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Articles / Applying to College / Can Shy Student Ask Counselor for Recommendation?

Feb. 27, 2018

Can Shy Student Ask Counselor for Recommendation?

Question: I am currently a high school junior, but also I've been thinking about what it will be like for the recommendation letter from teacher when submitting the college application. I have no idea who should I ask when the time comes. Due to my personality I am really shy to ask the teacher for help. But it feels normal when I ask for homework problems. So I feel like I will disturb them. Fortunately my counselor seems more friendly. Is it possible to ask the counselor for the recommendation letter?

The vast majority of colleges require at least one teacher recommendation and, often two. Most selective schools want a counselor recommendation as well. You will not be able to substitute a counselor reference for a teacher reference, but if you feel that your counselor knows you better than any of your teachers do, you can always send a counselor reference as an extra, unsolicited letter to any college that does not require a recommendation from your counselor.


Choose a teacher (or teachers) who taught you a major subject in your junior or senior year. It's fine to pick someone who views you as a hard worker or a clever problem solver or an insightful writer, even if you didn't earn an A in the class.

You should also check out this earlier “Ask the Dean" column that offers some tips on how shy students should approach their teachers at recommendation time. https://www.collegeconfidential.com/dean/must-give-teacher-resume-writes-recommendation/

Above all, keep in mind that you will not “disturb" your teachers by asking for a recommendation. Most teachers expect to write at least several (and, often dozens) every year, so just be sure to act appreciative when you make the request and then follow up with a thank-you note afterwards or even a little thank-you gift. (Stuck for an idea? Think chocolates or cookies, not “World's Best Teacher" mugs!)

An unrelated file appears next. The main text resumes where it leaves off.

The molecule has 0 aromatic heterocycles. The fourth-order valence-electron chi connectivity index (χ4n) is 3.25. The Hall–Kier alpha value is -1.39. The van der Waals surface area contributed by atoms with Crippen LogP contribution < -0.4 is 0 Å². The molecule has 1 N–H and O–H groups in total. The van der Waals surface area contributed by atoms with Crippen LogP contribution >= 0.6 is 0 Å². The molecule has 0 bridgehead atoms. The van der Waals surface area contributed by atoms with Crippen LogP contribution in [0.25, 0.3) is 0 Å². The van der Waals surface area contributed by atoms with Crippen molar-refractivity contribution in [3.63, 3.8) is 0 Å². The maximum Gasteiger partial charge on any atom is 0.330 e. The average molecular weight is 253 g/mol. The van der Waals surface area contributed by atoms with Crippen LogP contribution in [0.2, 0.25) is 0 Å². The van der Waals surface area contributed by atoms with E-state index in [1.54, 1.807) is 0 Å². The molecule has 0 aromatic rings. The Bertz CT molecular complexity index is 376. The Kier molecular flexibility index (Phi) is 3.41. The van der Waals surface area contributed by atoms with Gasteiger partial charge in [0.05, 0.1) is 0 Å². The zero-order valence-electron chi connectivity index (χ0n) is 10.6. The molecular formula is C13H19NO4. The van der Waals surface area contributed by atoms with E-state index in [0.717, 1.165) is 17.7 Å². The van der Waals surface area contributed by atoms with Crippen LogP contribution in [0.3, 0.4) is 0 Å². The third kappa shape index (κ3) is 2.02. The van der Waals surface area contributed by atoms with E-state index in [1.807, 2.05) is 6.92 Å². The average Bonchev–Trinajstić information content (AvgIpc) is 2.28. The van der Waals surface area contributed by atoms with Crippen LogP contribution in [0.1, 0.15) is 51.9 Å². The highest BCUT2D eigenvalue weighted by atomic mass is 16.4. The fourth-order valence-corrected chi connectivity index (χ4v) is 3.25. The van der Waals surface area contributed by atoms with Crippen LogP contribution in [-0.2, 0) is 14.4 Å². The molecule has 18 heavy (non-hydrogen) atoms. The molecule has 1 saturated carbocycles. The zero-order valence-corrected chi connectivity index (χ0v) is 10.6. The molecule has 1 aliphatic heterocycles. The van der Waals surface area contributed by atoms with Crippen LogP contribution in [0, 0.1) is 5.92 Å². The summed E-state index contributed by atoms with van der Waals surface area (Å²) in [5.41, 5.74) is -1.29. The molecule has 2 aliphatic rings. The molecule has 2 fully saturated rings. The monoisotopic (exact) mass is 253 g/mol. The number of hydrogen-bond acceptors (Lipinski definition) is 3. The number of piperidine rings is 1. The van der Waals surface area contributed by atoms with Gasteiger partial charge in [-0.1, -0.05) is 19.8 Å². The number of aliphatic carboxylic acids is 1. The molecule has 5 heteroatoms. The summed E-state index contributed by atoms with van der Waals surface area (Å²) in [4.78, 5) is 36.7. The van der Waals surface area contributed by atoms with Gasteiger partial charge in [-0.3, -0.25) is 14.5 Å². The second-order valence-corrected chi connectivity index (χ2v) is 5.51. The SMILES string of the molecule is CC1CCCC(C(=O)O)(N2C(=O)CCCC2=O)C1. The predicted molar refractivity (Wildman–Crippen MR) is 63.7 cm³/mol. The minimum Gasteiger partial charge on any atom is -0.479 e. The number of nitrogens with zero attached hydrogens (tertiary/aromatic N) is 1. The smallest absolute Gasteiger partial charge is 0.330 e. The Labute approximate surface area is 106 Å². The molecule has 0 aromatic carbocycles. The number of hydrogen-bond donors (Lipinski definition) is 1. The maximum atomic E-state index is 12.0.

Written by

Sally Rubenstone

Sally Rubenstone

Sally Rubenstone knows the competitive and often convoluted college admission process inside out: From the first time the topic of college comes up at the dinner table until the last duffel bag is unloaded on a dorm room floor. She is the co-author of Panicked Parents' Guide to College Admissions; The Transfer Student's Guide to Changing Colleges and The International Student's Guide to Going to College in America. Sally has appeared on NBC's Today program and has been quoted in countless publications, including The New York Times, The Washington Post, USA Weekend, USA Today, U.S. News & World Report, Newsweek, People and Seventeen. Sally has viewed the admissions world from many angles: As a Smith College admission counselor for 15 years, an independent college counselor serving students from a wide range of backgrounds and the author of College Confidential's "Ask the Dean" column. She also taught language arts, social studies, study skills and test preparation in 10 schools, including American international schools in London, Paris, Geneva, Athens and Tel Aviv. As senior advisor to College Confidential since 2002, Sally has helped hundreds of students and parents navigate the college admissions maze. In 2008, she co-founded College Karma, a private college consulting firm, with her College Confidential colleague Dave Berry, and she continues to serve as a College Confidential advisor. Sally and her husband, Chris Petrides, became first-time parents in 1997 at the ripe-old age of 45. So Sally was nearly an official senior citizen when her son Jack began the college selection process, and when she was finally able to practice what she had preached for more than three decades.

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